Damascus Gate

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Damascus Gate
Arabic: باب العمود
Hebrew: שַׁעַר שְׁכֶם
Jerusalem Damaskustor BW 1.jpg
Damascus Gate is located in Jerusalem
Damascus Gate
Location in Old Jerusalem
General information
Town or city Jerusalem
Coordinates 31°46′53.9″N 35°13′49.8″E / 31.781639°N 35.230500°E / 31.781639; 35.230500
Completed 1537
Damascus Gate in 1856

Damascus Gate (Arabic: باب العامود‎‎, Bab al-‘Amud, Hebrew: שער שכם‎‎, Sha'ar Sh'khem) is one of the main entrances to the Old City of Jerusalem.[1] It is located in the wall on the city's northwest side where the highway leads out to Nablus, and from there, in times past, to the capital of Syria, Damascus; as such, its modern English name is Damascus Gate, and its modern Hebrew name, Sha'ar Shkhem (Hebrew: שער שכם‎‎), meaning Shechem Gate, or Nablus Gate.[1][2] Of its Arabic names, Bab al-Nasr (Arabic: باب النصر‎‎) means "gate of victory," and Bab al-Amud (Arabic: باب العامود‎‎) means "gate of the column."[1] The latter name, in use continuously since at least as early as the 10th century, preserves the memory of a design detail dating to the 2nd century AD Roman era gate.[1][3]


In its current form, the gate was built in 1537 under the rule of Suleiman the Magnificent, the Sultan of the Ottoman Empire.[1] Beneath the current gate, the remains of an earlier gate can be seen, dating back to at least the time of the Roman Emperor Hadrian in the 2nd century CE.[1] In front of this gate stood a Roman victory column topped with the Emperor Hadrian's image, as depicted on the 6th century Madaba Map.[1] This historical detail is preserved in the current gate's Arabic name, Bab el-Amud, meaning "gate of the column".[1] On the lintel to the 2nd century gate, under which one can pass today, is inscribed the city's name under Roman rule, Aelia Capitolina.[1] Hadrian had significantly expanded the gate which served as the main entrance to the city from at least as early as the 1st century CE during the rule of Agrippa I.[4] Josephus mentions in his Antiquities of the Jews that the third and outer wall of Jerusalem's Old City had been originally built by Agrippa I, in circa 37 CE – 41 CE.[5]

One of eight gates remade in the 10th century, Damascus Gate is the only one to have preserved the same name (i.e. Bab al-Amud) in modern times.[3] The Crusaders called it St. Stephen's Gate (in Latin, Porta Sancti Stephani), highlighting its proximity to the site of martyrdom of Saint Stephen, marked since the time of Empress Eudocia by a church and monastery.[2][6][better source needed] Several phases of construction work on the gate took place the early Ayyubid period (1183-1192) and both early 12th century and later 13th century Crusader rule over Jerusalem.[2] A 1523 account of a visit to Jerusalem by a Jewish traveller from Leghorn uses the name Bâb el 'Amud and notes its proximity to the Cave of Zedekiah.[7]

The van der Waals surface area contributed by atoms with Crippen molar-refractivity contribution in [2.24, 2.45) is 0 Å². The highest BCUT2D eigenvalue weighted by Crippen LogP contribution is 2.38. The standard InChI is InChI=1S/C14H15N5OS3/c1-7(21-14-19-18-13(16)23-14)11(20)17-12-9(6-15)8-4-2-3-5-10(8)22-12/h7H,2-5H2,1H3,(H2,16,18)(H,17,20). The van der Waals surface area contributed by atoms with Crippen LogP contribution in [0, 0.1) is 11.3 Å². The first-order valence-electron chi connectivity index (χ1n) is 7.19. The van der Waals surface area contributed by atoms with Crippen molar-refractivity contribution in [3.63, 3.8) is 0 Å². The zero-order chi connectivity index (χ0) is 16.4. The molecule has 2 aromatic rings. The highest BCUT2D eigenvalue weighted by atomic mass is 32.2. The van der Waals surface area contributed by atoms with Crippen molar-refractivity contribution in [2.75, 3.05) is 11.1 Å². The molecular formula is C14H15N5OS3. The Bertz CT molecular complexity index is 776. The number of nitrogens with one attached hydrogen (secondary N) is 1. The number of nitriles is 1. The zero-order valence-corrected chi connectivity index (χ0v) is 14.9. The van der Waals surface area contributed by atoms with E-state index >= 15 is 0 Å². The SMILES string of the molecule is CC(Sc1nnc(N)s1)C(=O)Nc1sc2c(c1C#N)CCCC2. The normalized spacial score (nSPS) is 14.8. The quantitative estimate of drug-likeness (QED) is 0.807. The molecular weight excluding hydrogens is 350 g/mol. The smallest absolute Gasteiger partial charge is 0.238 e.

Damascus Gate VIDEO


Damascus Gate is flanked by two towers, each equipped with machicolations. It is located at the edge of the Arab bazaar and marketplace. In contrast to the Jaffa Gate, where stairs rise towards the gate, in the Damascus Gate, the stairs descend towards the gate. Until 1967, a crenellated turret loomed over the gate, but it was damaged in the fighting that took place in and around the Old City during the Six-Day War. In August 2011, Israel restored the turret, including its arrowslit, with the help of pictures from the early twentieth century when the British Empire controlled Jerusalem. Eleven anchors fasten the restored turret to the wall, and four stone slabs combine to form the crenellated top.[8]

See also[edit]


  1. ^ a b c d e f g h i LaMar C. Berrett (1996). Discovering the World of the Bible (3rd ed.). Cedar Fort. p. 61. ISBN 978-0-910523-52-3. 
  2. ^ a b c Adrian J. Boas (2001). Jerusalem in the time of the crusades: society, landscape, and art in the Holy City under Frankish rule (Illustrated, reprint ed.). Routledge. p. 53. ISBN 978-0-415-23000-1. 
  3. ^ a b David S Margoliouth (2010). Cairo, Jerusalem & Damascus: Three Chief Cities of the Egyptian Sultans. Walter S. S. Tyrwhitt, illustrator. Cosimo, Inc. p. 329. ISBN 978-1-61640-065-1. 
  4. ^ Amelia Thomas; Michael Kohn; Miriam Raphael; Dan Savery Raz (2010). Israel and the Palestinian Territories (6th, illustrated ed.). Lonely Planet. p. 98. ISBN 978-1-74104-456-0. 
  5. ^ Josephus, De Bello Judaico (Wars of the Jews) v.iv.§ 2
  6. ^ fr:Basilique Saint-Étienne de Jérusalem
  7. ^ Palestine Exploration Fund (1869). Quarterly statement, Issue 3. The Society. p. 376. 
  8. ^ Mazori, Dalia (16 August 2011). 'הכתר' של שער שכם בי-ם שוחזר מחדש ["The crown" of Damascus Gate in Jerusalem restored]. Nrg Maariv (in Hebrew). Retrieved 17 August 2011. עתה, בתום עבודות שימור נרחבות, שוחזר הכתר והמבקרים יכולים ליהנות מיפי השער במלוא הדרו. 

External links[edit]

Coordinates: 31°46′53.9″N 35°13′49.8″E / 31.781639°N 35.230500°E / 31.781639; 35.230500